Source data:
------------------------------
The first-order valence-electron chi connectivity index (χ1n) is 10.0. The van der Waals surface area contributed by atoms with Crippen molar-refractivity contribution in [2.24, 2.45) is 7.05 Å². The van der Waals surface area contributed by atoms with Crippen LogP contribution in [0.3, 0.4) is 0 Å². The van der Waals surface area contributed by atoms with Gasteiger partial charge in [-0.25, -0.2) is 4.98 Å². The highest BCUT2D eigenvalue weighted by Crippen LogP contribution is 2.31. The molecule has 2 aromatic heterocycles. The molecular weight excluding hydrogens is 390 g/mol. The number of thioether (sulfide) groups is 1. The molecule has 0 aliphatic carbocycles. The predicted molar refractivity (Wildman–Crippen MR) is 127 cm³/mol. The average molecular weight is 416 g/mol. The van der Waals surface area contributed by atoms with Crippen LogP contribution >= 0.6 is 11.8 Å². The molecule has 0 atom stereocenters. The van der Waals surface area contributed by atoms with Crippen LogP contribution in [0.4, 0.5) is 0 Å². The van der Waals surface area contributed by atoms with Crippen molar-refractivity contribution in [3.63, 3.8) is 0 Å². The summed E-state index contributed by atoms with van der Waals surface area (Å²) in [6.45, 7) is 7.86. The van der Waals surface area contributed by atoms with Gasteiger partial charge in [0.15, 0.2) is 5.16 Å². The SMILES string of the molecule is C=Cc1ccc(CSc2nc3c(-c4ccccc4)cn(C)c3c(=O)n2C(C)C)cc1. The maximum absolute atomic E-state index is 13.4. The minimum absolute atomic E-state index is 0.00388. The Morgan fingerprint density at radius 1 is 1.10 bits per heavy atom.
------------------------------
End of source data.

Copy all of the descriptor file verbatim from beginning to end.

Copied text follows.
The first-order valence-electron chi connectivity index (χ1n) is 10.0. The van der Waals surface area contributed by atoms with Crippen molar-refractivity contribution in [2.24, 2.45) is 7.05 Å². The van der Waals surface area contributed by atoms with Crippen LogP contribution in [0.3, 0.4) is 0 Å². The van der Waals surface area contributed by atoms with Gasteiger partial charge in [-0.25, -0.2) is 4.98 Å². The highest BCUT2D eigenvalue weighted by Crippen LogP contribution is 2.31. The molecule has 2 aromatic heterocycles. The molecular weight excluding hydrogens is 390 g/mol. The number of thioether (sulfide) groups is 1. The molecule has 0 aliphatic carbocycles. The predicted molar refractivity (Wildman–Crippen MR) is 127 cm³/mol. The average molecular weight is 416 g/mol. The van der Waals surface area contributed by atoms with Crippen LogP contribution >= 0.6 is 11.8 Å². The molecule has 0 atom stereocenters. The van der Waals surface area contributed by atoms with Crippen LogP contribution in [0.4, 0.5) is 0 Å². The van der Waals surface area contributed by atoms with Crippen molar-refractivity contribution in [3.63, 3.8) is 0 Å². The summed E-state index contributed by atoms with van der Waals surface area (Å²) in [6.45, 7) is 7.86. The van der Waals surface area contributed by atoms with Gasteiger partial charge in [0.15, 0.2) is 5.16 Å². The SMILES string of the molecule is C=Cc1ccc(CSc2nc3c(-c4ccccc4)cn(C)c3c(=O)n2C(C)C)cc1. The maximum absolute atomic E-state index is 13.4. The minimum absolute atomic E-state index is 0.00388. The Morgan fingerprint density at radius 1 is 1.10 bits per heavy atom.